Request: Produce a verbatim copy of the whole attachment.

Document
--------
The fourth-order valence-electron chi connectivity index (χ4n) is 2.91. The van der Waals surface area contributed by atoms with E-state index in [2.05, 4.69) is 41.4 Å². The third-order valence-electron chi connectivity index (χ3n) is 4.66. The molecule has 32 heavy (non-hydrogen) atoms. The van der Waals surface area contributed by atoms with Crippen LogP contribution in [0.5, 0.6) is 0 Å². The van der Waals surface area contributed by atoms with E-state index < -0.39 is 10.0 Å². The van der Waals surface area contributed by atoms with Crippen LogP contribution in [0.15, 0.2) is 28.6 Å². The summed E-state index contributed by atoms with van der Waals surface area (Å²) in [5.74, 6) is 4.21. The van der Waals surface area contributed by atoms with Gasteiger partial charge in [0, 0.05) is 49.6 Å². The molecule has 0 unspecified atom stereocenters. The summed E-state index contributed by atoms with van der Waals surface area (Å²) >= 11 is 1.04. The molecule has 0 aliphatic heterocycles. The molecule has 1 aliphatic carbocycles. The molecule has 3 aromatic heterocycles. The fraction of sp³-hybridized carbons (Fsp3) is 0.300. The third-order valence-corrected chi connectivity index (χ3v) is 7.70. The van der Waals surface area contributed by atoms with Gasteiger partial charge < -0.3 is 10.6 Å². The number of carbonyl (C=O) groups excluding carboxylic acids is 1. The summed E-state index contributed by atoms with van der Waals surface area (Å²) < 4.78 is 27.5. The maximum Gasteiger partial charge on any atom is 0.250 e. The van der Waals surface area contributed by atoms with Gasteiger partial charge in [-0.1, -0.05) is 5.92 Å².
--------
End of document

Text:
The fourth-order valence-electron chi connectivity index (χ4n) is 2.91. The van der Waals surface area contributed by atoms with E-state index in [2.05, 4.69) is 41.4 Å². The third-order valence-electron chi connectivity index (χ3n) is 4.66. The molecule has 32 heavy (non-hydrogen) atoms. The van der Waals surface area contributed by atoms with Crippen LogP contribution in [0.5, 0.6) is 0 Å². The van der Waals surface area contributed by atoms with E-state index < -0.39 is 10.0 Å². The van der Waals surface area contributed by atoms with Crippen LogP contribution in [0.15, 0.2) is 28.6 Å². The summed E-state index contributed by atoms with van der Waals surface area (Å²) in [5.74, 6) is 4.21. The van der Waals surface area contributed by atoms with Gasteiger partial charge in [0, 0.05) is 49.6 Å². The molecule has 0 unspecified atom stereocenters. The summed E-state index contributed by atoms with van der Waals surface area (Å²) >= 11 is 1.04. The molecule has 0 aliphatic heterocycles. The molecule has 1 aliphatic carbocycles. The molecule has 3 aromatic heterocycles. The fraction of sp³-hybridized carbons (Fsp3) is 0.300. The third-order valence-corrected chi connectivity index (χ3v) is 7.70. The van der Waals surface area contributed by atoms with Gasteiger partial charge < -0.3 is 10.6 Å². The number of carbonyl (C=O) groups excluding carboxylic acids is 1. The summed E-state index contributed by atoms with van der Waals surface area (Å²) < 4.78 is 27.5. The maximum Gasteiger partial charge on any atom is 0.250 e. The van der Waals surface area contributed by atoms with Gasteiger partial charge in [-0.1, -0.05) is 5.92 Å².